Aug. 16 2012 02:10 PM

@gary from queens

My online name here is from my initials "me" combined with "at wnyc".

You're pretty much shown your intelligence to me by countering my statement by starting your "oh so smart" response with Meathead.

For the record, I grew up in a religious family, (I myself would probably be closest described at agnostic), so too this day have many intelligent religious friends. It's the stupid ones that bug me. I don't really see any point in getting to know the ones who spew nonsense and often hate beneath their veil of religion. My point was that I understand why a lot of people have grown disgusted with those folk, and want nothing to do with them - and to suggest that may be one reason for a rise in atheism.

Perhaps Jesus wouldn't cover contraception, but he certainly wouldn't want them to be born just to be hungry or unable to get treatment for illness. He certainly wouldn't fund tax cuts for the rich with basic service costs for the poor. There has been a movement of late to re-launch the bible as this pro-Capitalist ok with war tome and to shy over social responsibilities and community morality.

And for the factual record, healthcare coverage doesn't directly cover mouthwash or dental floss. That can probably be covered by a tax avoiding HSA account (tax expenditures), but it's not part of any insurance program.

I know there's plenty of people who do integrate religious and secular and scientific beliefs together for their decision making. But there's also plenty who preach one thing and act another way, and there's plenty that seem to be integrating their religious belief with magic and fantastical thinking, which I think turns off people who otherwise might be religious.

Aug. 16 2012 01:31 PM

The most annoying thing between the science/faith discussion is that people don't understand that science simply does not take any a stand based on the concept of god/God being untestable by the scientific process. Science CANNOT claim there is no god/God because it simply cannot test the hypothesis, so it views it outside its realm.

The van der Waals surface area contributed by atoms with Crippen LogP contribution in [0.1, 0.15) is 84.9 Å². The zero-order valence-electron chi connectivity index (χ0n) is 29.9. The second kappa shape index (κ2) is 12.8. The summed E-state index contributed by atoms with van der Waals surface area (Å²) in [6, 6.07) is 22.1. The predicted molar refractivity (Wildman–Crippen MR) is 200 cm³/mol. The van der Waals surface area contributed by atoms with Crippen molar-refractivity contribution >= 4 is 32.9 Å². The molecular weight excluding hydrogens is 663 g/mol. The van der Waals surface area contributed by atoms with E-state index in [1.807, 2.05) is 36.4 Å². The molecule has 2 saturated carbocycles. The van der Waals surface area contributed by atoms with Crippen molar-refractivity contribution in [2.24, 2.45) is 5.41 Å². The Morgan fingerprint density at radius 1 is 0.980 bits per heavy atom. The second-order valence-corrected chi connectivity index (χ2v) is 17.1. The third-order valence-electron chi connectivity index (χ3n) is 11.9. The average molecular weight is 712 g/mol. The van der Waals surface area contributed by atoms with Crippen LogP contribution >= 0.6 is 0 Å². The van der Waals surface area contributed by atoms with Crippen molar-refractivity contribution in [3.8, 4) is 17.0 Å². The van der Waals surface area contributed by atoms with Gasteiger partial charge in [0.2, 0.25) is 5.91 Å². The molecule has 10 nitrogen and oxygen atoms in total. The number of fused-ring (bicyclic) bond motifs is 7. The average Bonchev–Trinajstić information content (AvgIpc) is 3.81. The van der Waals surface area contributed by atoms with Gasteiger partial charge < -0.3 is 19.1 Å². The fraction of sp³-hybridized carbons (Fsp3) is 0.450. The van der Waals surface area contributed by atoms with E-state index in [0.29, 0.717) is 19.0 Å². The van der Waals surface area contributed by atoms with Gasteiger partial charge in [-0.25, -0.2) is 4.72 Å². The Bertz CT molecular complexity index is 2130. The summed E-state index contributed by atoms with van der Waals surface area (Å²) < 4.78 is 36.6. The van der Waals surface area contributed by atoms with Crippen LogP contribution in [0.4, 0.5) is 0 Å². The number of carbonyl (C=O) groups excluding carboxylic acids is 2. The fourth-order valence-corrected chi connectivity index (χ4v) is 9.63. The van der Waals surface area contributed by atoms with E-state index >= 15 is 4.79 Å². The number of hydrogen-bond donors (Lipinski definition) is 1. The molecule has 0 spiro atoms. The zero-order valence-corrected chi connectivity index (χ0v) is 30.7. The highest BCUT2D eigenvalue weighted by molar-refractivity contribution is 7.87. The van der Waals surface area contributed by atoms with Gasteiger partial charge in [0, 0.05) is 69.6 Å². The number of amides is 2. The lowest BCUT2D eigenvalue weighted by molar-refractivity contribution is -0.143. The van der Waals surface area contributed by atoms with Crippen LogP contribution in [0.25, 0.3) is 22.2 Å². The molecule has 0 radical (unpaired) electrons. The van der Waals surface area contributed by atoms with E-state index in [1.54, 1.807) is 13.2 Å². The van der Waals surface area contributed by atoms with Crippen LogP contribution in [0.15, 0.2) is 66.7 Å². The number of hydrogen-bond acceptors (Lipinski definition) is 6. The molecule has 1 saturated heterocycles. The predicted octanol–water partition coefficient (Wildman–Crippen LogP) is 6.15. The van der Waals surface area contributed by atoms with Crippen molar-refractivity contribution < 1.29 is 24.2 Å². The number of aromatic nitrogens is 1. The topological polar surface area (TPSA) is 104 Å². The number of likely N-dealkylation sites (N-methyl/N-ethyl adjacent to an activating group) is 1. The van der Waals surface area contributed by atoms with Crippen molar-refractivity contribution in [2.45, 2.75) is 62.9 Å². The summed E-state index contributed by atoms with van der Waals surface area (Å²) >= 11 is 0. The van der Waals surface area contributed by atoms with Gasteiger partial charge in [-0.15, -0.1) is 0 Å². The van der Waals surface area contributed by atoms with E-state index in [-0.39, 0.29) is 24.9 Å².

What's more annoying though is that people outside of science don't realize how much "faith" is actually inside science. Our understanding of the universe and the formulas that explain it rely on Dark Energy and Dark Matter making up 96% of the mass-energy universe. The only proof of them currently is their necessity for our formulas to work. The search is on at places like CERN for this missing mass-energy, but in the meantime scientists have not thrown out the formulas just because they are reliant on things that "do not exist"

Logically, one would think one cannot be adamant about not believing, and yet factually, many atheists are not only adamant, but also make the mistake of equating their understanding of the non-existence of god/God, (an unmeasurable idea), to a measurable idea such as the passage of time. Since no fact was actually measured, no statement either way could be logically made, other than "I don't know".

Aug. 16 2012 01:00 PM
Ed from Larchmont

One thing, the term 'believe in' is a bit off. God isn't an idea, but a Person.

Aug. 16 2012 12:44 PM
Sol M.

Oops I meant NOT late for a meeting :)

Aug. 16 2012 12:25 PM

Christianity, Judaism and Islam are all Abrahamic religions worshipping the same God. An honest believer could believe the Commandment: "Thou Shalt Not Kill" as opposed to supporting wars and occupations.

It's an interesting development that many of today's most religulous are also the most ardent supporters of wars and of economic and political policies that would hurt the poor and favor the rich.

Aug. 16 2012 12:24 PM
Sol M. from Manhattan

It is so annoying every time a person says "you cannot prove or disprove the existence of God." There is no reason to prove that there is no God, just like you do not have to disprove the existence of unicorns or fairy dust. It is the person that holds a belief who has the burden of proof. It is also annoying (and not at all comparable) when a person says that atheists are just as adament in their dis-belief in God, than deists are of their belief in God. That is not a logical statment; you cannot be adament about not believing, you would not accuse a person of being extremely defensive when s/he is absolutely sure that s/he is late for a meeting. It is not an argument, it is a statement.

Aug. 16 2012 12:20 PM
Susan from Croton on Hudson

Kimberly states that the high percentage of atheists in China may be in part due to the fact that many Chinese are Buddhists, and Buddhism is an atheistic religion. This in incorrect.

Most Americans who study and practice Buddhism understand it to be a religion that lacks deities, and they find that to be part of its appeal. But find me a Chinese Buddhist whose practice does not include devotion to and faith in Amito fo (Amitabha Buddha), Guanyin pusa (Avalokitesvara Bodhisattva), and any of a number of other deities in the Buddhist pantheon.

Aug. 16 2012 12:10 PM

Actually Ed, I think the new atheists are saying: until I see God's face, I'm not gonna believe in something there's no proof of. Kind-of the way they view the Easter Bunny and Tooth Fairy.

I myself think "not believing" without proof is also an act of believe, so disagree with "the new atheists" on that basis. But to call them "fools" for not believing your beliefs is, well, foolish to say the least.

Aug. 16 2012 12:03 PM
Ed from Larchmont

An honest atheist could say the prayer 'I don't believe in you, God, but if you are there, show yourself to me'.

Aug. 16 2012 11:58 AM
Ed from Larchmont

The new atheists would say to God's face 'there is no God'. Hmmm. It's not so much that they don't believe in God, but they prefer that there not be God.